A group exhibition of works which lack the very things which, conventionally, ought to allow people to consider them works of art.
It could be said that it was in such a gesture of excision—a consequence of self-imposed limitation or of an aspiration towards extreme functionality—that what we now term modern art had its beginnings. If in the late nineteenth and early twentieth centuries modernism and the avant-garde rejected illusionism and objectivity, depth, colour, decorativeness, and ornamentality, then later, as part of conceptual art and minimalism, artists shed skill and professional training, originality and materiality—in other words, they removed what had previously constituted the foundations of aesthetics from art. A work could no longer be reduced to a finite physical object.
Examples of productive absence and elimination are at the centre of A Brief History of Absence. How does a work function when it loses its name? What happens to art when it leaves the exhibition hall? How does the rejection of the traditional separation of artwork and public open up new horizons of aesthetic experience? Can an artist delegate the creation of an artwork to others, even to non-human agents? What arises in this emptiness? How does the absence of a part transform the whole? Is something added when something is taken away?
John Cage’s work 4’33”, written in 1952, one of the most radical gestures in the history of modern academic music, serves as the prologue to the exhibition, which consists of several thematic parts.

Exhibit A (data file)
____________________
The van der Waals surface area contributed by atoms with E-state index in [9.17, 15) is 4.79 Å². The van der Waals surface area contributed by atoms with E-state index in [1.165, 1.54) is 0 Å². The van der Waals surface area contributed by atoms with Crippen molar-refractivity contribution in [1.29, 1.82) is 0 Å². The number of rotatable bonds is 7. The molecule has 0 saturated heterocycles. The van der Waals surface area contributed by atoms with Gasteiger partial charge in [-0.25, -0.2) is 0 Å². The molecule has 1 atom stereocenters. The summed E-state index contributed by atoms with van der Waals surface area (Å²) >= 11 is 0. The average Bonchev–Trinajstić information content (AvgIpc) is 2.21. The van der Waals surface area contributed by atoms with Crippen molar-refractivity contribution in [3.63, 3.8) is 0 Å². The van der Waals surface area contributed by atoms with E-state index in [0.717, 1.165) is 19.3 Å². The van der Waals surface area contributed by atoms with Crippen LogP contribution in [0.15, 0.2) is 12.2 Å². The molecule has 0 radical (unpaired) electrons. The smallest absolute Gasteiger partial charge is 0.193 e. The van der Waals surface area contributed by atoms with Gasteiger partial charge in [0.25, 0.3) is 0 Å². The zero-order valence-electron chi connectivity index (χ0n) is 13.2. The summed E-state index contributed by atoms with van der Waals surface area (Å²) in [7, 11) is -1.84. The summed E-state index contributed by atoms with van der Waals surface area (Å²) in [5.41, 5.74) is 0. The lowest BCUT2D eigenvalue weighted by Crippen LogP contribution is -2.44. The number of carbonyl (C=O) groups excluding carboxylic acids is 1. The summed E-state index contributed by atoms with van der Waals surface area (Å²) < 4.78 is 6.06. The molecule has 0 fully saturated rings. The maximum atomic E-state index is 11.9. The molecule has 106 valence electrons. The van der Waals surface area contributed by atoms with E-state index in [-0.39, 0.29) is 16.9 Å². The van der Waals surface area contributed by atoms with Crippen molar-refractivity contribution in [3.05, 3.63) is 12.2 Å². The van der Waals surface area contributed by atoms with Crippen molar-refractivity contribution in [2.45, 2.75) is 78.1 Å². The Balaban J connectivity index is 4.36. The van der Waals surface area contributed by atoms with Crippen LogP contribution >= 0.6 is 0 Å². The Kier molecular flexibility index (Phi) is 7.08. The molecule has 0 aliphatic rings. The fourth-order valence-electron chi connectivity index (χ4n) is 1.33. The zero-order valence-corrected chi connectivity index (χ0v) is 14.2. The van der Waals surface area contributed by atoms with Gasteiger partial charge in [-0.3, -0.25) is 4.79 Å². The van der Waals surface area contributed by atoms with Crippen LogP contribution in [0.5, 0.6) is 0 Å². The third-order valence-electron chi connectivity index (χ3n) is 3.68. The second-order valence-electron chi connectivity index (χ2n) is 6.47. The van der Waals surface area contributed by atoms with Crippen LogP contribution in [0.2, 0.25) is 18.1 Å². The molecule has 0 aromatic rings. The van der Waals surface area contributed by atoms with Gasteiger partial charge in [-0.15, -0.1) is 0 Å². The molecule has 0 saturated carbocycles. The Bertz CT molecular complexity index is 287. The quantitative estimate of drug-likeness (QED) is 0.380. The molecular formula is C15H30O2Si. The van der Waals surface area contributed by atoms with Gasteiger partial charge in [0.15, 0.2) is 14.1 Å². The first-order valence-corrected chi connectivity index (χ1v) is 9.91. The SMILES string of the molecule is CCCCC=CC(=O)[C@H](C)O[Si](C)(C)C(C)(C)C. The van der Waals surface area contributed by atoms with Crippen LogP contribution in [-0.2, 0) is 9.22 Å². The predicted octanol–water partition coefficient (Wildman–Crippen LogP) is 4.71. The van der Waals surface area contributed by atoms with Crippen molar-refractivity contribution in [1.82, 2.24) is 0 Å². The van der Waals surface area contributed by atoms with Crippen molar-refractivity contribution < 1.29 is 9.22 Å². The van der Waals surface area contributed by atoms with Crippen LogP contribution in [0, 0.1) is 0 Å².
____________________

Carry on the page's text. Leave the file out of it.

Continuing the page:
The “Untitled” section brings together works from different eras and artistic movements, all of which have one thing in common — their creators regard laconic titles as artificial, imposed restrictions, and choose instead to leave interpretation of their works to viewers. The section features pieces by renowned artists, including Pavel Filonov, a classic of the Russian avant-garde movement, John Armleder, one of the most significant abstractionists during the turn of the 20th and 21st centuries, Moscow conceptualists Ivan Chuikov and Viktor Pivovarov, art provocateur Martin Kippenberger, as well as photographs from exceptional Soviet and Russian masters like Alexander Slyusarev, Igor Mukhin, Yuri Rybchinsky, and Alexandra Demenkov.
All photos: Daniil Annenkov
The “Unauthored” section traces the constructive role of (self-)elimination and the blurring of the author’s position in art through other examples: anonymity and pseudonyms, mystification and fictive collectivism, delegated performance, the use of printers and other technical methods that break the organic connection between brush and canvas, and so on.
Among the works on view are paintings by Daniel Lefcourt, combining painting, digital photography, sculpture, 3D-modelling and found materials, “printed paintings” by Wade Guyton, an installation by Alexei Buldakov, objects by the fictional Austrian artist Heidi Schneider invented by the Moscow artists Irina Petrakova and Oleg Frolov, and other works. The exhibition for the first time presents the first ever retrospective overview of the work of the For Anonymous and Free Art group, one of the most striking phenomena of the Russian counterculture of the 1990s, who preached rejection of professional art, DIY principles, impersonality, and material disinterest. The curators have collected rare archival materials, leaflets, texts, and films about the collective.